Why You Need to Read: This is a really expansive take on the early days of Batman that features both the realistic crime element that most fans know via the films and the heightened superheroics that inform the comics. Together, it’s one of the most complete takes on Batman.

What to Read Next: Loeb and Sale’s follow-up story Dark Victory, which picks up the lingering plot threads and resolves them in another year-spanning story, this time involving the origins of Dick Grayson as Robin.

The Dark Knight Returns

Writer: Frank Miller Artist: Frank Miller & Klaus Jansen

the-dark-knight-returns-millerA definitive story within the history of Batman in comics, Miller’s “The Dark Knight Returns” is set in a dystopian future outside of the continuity of the other comics on this list. But so long as you remember that this is meant to be taken only as a potential future, any reader can enjoy it. Just as important, TDKR is a major influence on both Nolan’s The Dark Knight Rises and Batman v Superman: Dawn of Justice, so those looking to understand more about the ideas and iconography used in these films can find everything they need to know here. Featuring an older and grissled Batman who comes out of retirement to restore Gotham, this is an operatic tale of redemption and sacrifice that features many of The Dark Knight’s most iconic moments.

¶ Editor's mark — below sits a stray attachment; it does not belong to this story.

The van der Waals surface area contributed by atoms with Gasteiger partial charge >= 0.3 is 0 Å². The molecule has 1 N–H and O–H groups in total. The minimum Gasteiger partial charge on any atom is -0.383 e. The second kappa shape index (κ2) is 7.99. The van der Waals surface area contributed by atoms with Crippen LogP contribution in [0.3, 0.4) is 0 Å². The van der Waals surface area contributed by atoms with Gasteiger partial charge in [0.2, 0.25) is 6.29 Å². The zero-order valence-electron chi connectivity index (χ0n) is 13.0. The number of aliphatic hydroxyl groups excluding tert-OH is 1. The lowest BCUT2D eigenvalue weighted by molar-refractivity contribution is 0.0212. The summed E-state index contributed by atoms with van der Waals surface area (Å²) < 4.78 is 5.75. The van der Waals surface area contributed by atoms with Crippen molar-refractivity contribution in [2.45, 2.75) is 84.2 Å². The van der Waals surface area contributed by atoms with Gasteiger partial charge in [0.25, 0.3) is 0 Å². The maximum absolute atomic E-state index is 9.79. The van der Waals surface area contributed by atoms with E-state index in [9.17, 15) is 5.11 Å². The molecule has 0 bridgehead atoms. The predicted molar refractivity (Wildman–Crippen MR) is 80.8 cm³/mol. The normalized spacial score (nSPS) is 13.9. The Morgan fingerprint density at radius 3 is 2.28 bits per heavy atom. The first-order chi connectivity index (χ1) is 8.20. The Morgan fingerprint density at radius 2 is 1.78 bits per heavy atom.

Why You Need to Read: While it isn’t an in-continuity story for The Dark Knight, this is one of his greatest. The tone, ideas, and stories introduced here have informed countless comics and films in the time since.

What to Read Next: Alan Moore’s The Killing Joke, which also helped to redefine the maturity of Batman comic books and is featured later on this list.

Batman: Hush

Writer: Jeph Loeb Artist: Jim Lee

batman-hush-loebThe comic book equivalent of a summer blockbuster movie, “Hush” is a massive and action-packed mystery that works without any prior knowledge of most of its characters while still stuffing tons of heroes and villains into the narrative. Not only are there a ton of great fights (including Batman vs Superman), but Loeb showcases many of The Dark Knight’s defining relationships, including his romance with Catwoman, his partnership with Nightwing, and the many different ways his enemies impact him. While the central mystery may not be the most compelling or most unexpected, it’s all executed so well by Loeb and through Lee’s astounding artwork that you’ll have fun from beginning to end.

Read more about Batman: Hush.

Why You Need to Read: Because of the wide array of characters and fun storytelling on display, Hush is almost like an introductory course for the wider world of Batman. Since these elements are all faithfully represented here, they are perfect for a reader getting deeper into the stories.